As we enter the second year of the pandemic, many of us are experiencing Zoom meeting fatigue.
But when it comes to pitching media and coordinating interviews, Zoom and other video conference platforms have become an incredible tool to connect sources with news networks all across the country.
Gone are the days of in-person desksides or going in-studio for a segment. Now we’re doing remote media interviews using tools like Zoom, Skype, and FaceTime – many of which we are already using throughout the workday.
As we continue to prepare our clients for successful remote interviews, here are a few tips and tricks to make the most of the opportunity:
Review Your Settings
Before conducting an interview, ensure your video-conferencing tools are up to date. While it’s unlikely your username will be displayed on screen, it’s a good idea to ensure it’s up to date with your full name and organization. Also, get to know Zoom’s “touch up my appearance” feature. It applies an instant soft focus to your video display, which presents a more polished appearance on screen.
When you’re ready to do your interview, turn off distracting notifications on your computer, and ensure you know where your camera is. You’ll want to look directly at the camera – not yourself – during the interview, so it appears you are looking at the audience and not the computer.
If you’re wearing headphones, choose the wired kind. Wireless headphones are convenient, but you can easily lose Bluetooth connectivity or have battery issues.
Establish Your Background
- Find a well-lit, quiet area, preferably with natural light that’s in front of you or to the side of you, not behind you. If you are unable to sit by a window, place a lamp in front of you.
- Ensure your camera sits at or above your eye level by propping it up on a stand or other stable surface. Sit far enough away from the camera so your head, shoulders, and chest are visible.
- Find an appropriate background that isn’t distracting. While virtual backgrounds are fun with friends and coworkers, they are not appropriate for media interviews. Artwork or bookshelves work well as long as they are clean and uncluttered. Most importantly, don’t forget to clear any personal information, photos, or proprietary work information!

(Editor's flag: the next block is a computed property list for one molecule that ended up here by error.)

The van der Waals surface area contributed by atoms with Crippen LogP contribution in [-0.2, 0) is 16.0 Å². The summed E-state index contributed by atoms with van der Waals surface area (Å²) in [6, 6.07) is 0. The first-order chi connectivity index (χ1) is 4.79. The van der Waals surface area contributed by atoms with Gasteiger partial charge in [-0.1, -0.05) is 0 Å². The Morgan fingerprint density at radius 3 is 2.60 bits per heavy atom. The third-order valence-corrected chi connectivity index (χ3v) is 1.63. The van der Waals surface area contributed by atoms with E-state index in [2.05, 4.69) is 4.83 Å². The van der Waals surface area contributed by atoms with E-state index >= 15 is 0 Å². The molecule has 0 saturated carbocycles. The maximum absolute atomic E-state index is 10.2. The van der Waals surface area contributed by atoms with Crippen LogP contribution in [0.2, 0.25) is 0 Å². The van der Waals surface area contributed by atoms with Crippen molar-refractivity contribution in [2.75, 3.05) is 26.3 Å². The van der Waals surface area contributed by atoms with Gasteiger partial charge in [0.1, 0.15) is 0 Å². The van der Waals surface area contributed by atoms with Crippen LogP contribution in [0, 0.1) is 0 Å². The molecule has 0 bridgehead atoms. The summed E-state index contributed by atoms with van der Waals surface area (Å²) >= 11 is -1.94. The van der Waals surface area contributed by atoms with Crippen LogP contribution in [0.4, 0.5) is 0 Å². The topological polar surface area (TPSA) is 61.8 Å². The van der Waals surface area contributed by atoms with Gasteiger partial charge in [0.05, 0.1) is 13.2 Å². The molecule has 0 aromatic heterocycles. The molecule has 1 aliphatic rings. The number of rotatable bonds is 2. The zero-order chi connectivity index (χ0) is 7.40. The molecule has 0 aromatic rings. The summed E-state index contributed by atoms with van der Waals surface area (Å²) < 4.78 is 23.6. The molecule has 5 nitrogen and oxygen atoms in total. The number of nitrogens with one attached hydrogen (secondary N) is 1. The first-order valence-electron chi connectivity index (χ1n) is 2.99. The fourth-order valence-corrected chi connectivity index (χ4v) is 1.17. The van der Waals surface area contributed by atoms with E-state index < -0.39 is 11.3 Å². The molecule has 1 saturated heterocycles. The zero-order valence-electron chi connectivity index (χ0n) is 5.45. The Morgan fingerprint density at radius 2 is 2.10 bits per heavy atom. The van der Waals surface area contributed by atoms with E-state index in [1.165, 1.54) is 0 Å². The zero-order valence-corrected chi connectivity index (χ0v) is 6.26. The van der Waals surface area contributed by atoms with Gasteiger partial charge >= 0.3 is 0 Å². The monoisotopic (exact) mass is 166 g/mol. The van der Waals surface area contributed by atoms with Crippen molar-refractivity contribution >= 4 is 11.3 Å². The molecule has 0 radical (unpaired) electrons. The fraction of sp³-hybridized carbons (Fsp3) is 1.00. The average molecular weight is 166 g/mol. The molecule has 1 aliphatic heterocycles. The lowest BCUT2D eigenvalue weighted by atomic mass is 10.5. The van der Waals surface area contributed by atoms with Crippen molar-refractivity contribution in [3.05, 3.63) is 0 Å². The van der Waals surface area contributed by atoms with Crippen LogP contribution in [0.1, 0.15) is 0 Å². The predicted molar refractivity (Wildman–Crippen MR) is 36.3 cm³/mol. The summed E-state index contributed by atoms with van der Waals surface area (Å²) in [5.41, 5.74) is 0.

Do a Practice Run
Always do a test interview with a colleague or your agency partner. Check your background, lighting, and practice your key messages. Most studios will also ask you to check your settings either the day before or 15 to 20 minutes before a scheduled interview. Test runs are helpful so you can focus on your messages during your interview – not the stress of trying to troubleshoot technical issues.
Put Your Best Face Forward
Powder your nose and forehead to “de-shine” or consider using an oil-blotting sheet. Comb hair and check for shine, flyaways, or anything in teeth. The safest color to wear for television interviews is blue. In general, do not wear white, black, red, or patterns, and avoid colors that blend into the background. If you wear glasses, ensure your screen doesn’t reflect light off your lenses, and avoid any jewelry or other accessories that are too shiny or distracting.
Know Your Talking Points
Just because you’re behind a computer screen doesn’t mean you can read notes from your monitor. If your eyes are reading from the screen, it will look obvious to viewers on TV. All of the same media training tips apply. Know your key messages, be energetic, avoid jargon, and speak in clear, memorable sound bites.
Remember It’s Not Over Until It’s Over
Like any interview, any conversations with producers, reporters, or staff members should be considered “on the record.” The interview is not over until you have turned off your phone or speaker and logged out of the meeting.
If you have questions or need help with an upcoming interview or speaking engagement, the Blue Wagon Group team is here to help. Let us know.
While Nancy Mayes is listed as the author of this post, other members of the Blue Wagon Group team contributed.